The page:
CyberLink PowerDirector 9 review

Price when reviewed

Over the last couple of years we’ve seen PowerDirector evolve from an undistinguished application into a serious contender for the consumer video-editing crown. This latest update completes the transition with support for up to 100 tracks, powerful keyframe automation and a significant overhaul behind the scenes to speed up operation.

CyberLink makes a big fanfare over the fact that this is the first 64-bit consumer video-editing software. While 64-bit code brings only small improvements to most applications, it can make a big difference for video editing, as Adobe Premiere Pro CS5 has already demonstrated at the professional end.

To test it, we rendered a 15-minute AVCHD project with effects and overlays on our Core i7 870 PC with 8GB of RAM. PowerDirector Ultra 8 took 1hr 24mins, while version 9 did it in just 31 minutes. Yet Windows Task Manager revealed RAM wasn’t the issue – both were well within the 2GB limit that 32-bit applications can address. The significant difference was CPU usage. Version 8 fluctuated between 20% and 60%, but version 9 went full throttle at 96%.

Cyberlink PowerDirector 9

We replicated the project using our current favourite consumer video-editing software, Sony Vegas Movie Studio Platinum HD 10. This 32-bit application took 46 minutes, registering only 30% on the CPU meter. Clearly, there’s more to video rendering than 32- and 64-bit code, but the bottom line is PowerDirector 9 Ultra64 is the fastest consumer editing software we’ve seen.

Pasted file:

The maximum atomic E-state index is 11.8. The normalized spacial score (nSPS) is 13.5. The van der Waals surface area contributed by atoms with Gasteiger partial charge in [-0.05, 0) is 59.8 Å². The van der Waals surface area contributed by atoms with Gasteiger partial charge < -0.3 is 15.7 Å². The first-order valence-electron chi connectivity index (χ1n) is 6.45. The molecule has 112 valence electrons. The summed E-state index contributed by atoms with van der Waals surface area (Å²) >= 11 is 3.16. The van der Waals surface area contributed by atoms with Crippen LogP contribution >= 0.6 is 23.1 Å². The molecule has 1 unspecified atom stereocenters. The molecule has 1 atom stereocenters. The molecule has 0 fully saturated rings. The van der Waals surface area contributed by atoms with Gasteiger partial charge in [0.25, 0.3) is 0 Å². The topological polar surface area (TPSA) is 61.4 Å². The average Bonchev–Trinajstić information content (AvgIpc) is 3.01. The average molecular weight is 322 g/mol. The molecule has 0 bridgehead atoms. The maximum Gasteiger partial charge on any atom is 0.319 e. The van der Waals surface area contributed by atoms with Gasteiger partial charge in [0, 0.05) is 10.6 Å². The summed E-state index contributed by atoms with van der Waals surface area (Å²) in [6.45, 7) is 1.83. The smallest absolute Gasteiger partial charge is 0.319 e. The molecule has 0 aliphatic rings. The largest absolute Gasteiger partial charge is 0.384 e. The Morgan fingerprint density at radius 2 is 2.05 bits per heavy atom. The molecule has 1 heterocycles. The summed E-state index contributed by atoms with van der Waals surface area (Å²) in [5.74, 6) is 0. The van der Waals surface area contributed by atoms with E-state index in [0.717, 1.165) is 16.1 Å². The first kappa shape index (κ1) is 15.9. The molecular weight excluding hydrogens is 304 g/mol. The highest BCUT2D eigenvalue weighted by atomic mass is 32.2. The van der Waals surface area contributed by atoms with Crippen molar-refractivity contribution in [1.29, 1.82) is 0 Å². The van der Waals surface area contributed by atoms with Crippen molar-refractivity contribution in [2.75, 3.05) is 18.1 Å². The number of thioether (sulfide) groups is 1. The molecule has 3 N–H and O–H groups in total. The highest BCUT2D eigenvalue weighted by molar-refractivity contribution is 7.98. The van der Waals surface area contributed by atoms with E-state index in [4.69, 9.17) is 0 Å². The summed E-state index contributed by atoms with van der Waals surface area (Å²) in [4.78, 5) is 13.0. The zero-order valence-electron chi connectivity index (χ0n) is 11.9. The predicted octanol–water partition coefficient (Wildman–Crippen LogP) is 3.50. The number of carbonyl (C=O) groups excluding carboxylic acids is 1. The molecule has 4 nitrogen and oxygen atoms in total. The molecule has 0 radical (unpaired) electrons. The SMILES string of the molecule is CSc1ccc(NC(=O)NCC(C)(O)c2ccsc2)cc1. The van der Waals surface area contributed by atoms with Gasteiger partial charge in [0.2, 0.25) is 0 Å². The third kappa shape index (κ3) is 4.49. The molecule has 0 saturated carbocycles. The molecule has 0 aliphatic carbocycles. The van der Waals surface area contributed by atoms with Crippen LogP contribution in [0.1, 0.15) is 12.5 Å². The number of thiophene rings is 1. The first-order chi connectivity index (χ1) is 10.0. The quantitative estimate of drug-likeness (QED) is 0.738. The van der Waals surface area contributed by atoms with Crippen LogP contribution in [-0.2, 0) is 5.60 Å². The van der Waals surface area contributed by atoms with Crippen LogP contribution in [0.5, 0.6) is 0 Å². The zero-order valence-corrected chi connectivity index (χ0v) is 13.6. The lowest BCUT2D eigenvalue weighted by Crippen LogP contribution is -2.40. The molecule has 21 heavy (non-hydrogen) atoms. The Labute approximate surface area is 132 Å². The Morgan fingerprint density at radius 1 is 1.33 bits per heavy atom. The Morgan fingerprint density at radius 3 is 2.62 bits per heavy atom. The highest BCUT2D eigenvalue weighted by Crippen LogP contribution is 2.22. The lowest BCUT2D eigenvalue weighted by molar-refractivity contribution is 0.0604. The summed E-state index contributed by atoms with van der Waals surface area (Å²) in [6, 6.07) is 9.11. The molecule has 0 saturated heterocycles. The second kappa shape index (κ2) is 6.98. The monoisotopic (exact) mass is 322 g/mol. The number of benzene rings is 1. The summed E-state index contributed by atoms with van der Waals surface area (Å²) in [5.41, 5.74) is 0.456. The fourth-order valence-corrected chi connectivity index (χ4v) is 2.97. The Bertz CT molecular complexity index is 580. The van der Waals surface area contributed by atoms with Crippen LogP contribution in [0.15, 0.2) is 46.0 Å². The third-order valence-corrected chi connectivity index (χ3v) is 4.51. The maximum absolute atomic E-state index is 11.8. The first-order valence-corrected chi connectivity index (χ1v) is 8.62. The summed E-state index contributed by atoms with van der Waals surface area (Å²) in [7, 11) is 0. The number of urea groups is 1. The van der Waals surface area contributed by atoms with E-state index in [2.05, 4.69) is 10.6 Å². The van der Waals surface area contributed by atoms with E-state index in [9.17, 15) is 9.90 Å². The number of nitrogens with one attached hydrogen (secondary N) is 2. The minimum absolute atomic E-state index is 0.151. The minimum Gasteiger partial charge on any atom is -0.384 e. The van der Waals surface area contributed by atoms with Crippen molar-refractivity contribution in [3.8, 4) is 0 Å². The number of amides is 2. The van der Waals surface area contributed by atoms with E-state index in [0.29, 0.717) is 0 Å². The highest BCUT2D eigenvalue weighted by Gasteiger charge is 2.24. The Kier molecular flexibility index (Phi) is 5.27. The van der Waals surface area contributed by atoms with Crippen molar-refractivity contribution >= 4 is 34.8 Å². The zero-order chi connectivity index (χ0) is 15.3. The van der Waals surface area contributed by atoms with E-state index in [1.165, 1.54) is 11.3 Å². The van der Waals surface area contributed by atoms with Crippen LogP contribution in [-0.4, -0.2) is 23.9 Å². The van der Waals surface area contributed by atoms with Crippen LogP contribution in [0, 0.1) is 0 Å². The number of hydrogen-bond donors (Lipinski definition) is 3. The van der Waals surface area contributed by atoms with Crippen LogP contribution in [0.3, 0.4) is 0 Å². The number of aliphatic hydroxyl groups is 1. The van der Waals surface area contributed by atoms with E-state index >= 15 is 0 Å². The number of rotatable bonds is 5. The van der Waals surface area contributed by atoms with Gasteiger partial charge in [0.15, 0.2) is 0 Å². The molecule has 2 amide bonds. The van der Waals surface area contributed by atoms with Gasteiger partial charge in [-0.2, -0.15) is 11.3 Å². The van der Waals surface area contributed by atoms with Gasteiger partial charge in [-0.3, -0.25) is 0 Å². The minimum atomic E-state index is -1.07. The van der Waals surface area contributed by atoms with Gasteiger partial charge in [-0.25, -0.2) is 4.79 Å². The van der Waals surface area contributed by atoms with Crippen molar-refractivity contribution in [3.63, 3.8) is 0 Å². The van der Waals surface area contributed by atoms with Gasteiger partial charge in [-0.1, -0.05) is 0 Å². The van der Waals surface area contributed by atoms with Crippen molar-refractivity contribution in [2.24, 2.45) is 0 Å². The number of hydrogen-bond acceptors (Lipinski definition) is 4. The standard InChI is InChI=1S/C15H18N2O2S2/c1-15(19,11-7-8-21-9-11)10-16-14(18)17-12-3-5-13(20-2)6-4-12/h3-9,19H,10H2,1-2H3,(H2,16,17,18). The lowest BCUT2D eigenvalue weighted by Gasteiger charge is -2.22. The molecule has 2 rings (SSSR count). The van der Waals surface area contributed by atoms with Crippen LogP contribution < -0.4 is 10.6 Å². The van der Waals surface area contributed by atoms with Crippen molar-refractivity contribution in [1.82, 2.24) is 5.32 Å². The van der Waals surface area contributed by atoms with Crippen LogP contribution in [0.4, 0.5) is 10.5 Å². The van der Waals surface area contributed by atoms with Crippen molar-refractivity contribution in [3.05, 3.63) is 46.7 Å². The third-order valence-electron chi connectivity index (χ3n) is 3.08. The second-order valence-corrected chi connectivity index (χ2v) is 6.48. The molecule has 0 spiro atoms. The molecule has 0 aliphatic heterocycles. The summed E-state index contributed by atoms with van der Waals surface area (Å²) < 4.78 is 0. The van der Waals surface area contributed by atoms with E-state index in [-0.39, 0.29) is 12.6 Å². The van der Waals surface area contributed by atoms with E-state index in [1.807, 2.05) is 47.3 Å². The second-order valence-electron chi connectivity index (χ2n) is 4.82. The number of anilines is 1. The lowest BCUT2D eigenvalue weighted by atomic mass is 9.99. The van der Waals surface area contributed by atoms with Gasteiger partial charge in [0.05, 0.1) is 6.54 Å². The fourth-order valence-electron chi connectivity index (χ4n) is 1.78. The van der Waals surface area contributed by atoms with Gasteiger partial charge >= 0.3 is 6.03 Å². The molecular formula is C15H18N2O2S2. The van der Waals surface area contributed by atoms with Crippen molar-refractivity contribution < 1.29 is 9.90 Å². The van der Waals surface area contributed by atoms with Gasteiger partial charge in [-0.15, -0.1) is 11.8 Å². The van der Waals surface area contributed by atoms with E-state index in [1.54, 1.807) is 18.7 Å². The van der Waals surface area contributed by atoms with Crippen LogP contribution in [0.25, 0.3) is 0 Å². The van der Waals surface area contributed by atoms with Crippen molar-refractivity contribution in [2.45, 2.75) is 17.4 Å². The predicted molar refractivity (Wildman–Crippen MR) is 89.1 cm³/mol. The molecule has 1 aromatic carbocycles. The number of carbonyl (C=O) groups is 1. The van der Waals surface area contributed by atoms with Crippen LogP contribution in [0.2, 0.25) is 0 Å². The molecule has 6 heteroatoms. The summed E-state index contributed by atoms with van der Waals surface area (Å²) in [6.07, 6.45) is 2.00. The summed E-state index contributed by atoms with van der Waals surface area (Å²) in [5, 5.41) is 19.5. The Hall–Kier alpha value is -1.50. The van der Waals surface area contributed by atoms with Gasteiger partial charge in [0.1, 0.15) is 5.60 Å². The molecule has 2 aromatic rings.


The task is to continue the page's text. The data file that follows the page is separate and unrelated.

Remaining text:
PowerDirector 8’s preview performance was excellent, playing seven simultaneous AVCHD streams on our test PC. The downside was the fixed 320 x 180 preview resolution, which looked ugly and made precise edits tricky. Version 9 managed eight AVCHD streams at this resolution, but also adds the option to increase the preview resolution. It played six AVCHD streams at 640 x 360, four at 1,280 x 720 and three at 1,920 x 1,080 on our test PC. These are impressive achievements, and the ability to balance preview detail against smoothness is extremely welcome.

PowerDirector also retains its support for proxy files – low-resolution copies of HD clips generated on import for smooth previews, which revert to the original footage for export. It’s an excellent system for HD editing on slower PCs, and one that’s notably absent from most of PowerDirector’s competitors.


Software subcategory Video editing software

Operating system support

Operating system Windows Vista supported? yes
Operating system Windows XP supported? yes
Operating system Linux supported? no
Operating system Mac OS X supported? no

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